It is advised early on in our schooling to practice self-care as a means to prevent and combat burnout. Preventative self-care is usually along the lines of making sure you are staying healthy. This can mean eating right, working out, or finding something you enjoy in every day, like listening to music or reading before bed. Ideally when you are burned out, self-care would include taking a day or two off to recharge, maybe going on a weekend getaway, or getting a massage.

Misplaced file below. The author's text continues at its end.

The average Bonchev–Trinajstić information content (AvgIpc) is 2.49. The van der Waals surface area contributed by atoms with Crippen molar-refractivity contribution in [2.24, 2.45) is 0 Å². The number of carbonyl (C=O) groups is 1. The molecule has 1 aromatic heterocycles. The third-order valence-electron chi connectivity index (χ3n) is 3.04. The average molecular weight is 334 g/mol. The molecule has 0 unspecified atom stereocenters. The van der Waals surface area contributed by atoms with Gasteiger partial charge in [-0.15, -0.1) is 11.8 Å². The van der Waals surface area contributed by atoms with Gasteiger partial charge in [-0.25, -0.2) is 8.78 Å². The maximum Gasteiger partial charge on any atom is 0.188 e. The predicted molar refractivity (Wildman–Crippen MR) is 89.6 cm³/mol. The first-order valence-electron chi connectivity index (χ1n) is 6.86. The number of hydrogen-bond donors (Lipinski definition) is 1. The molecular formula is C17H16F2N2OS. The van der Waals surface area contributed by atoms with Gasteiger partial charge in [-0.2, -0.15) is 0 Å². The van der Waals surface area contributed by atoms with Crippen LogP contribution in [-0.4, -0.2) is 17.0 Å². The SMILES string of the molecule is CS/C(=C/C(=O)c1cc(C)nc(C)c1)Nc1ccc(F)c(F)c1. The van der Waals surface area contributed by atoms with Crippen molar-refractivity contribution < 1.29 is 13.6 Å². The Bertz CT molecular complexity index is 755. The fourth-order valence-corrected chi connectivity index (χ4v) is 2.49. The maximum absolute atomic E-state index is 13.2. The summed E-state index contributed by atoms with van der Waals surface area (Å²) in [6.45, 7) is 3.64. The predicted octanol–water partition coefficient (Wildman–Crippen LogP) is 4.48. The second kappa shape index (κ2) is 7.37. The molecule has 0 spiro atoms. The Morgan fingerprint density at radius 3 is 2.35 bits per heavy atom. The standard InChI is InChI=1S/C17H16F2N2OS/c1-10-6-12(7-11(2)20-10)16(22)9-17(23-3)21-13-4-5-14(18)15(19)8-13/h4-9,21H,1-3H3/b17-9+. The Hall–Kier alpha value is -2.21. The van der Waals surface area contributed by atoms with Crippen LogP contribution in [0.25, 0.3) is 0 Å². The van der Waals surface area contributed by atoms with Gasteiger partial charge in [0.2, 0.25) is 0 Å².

Realistically, for many therapists that isn’t possible. As Ben discussed here last week, far too much discussion of self-care ignores the practical and financial reality of being an early-career therapist. This recent Counseling Today cover story is a great example of talking about burnout in ways that put responsibility for it on counselors’ and therapists’ own shoulders, without mentioning several of the systemic reasons why mental health professionals early in their careers actually get burned out.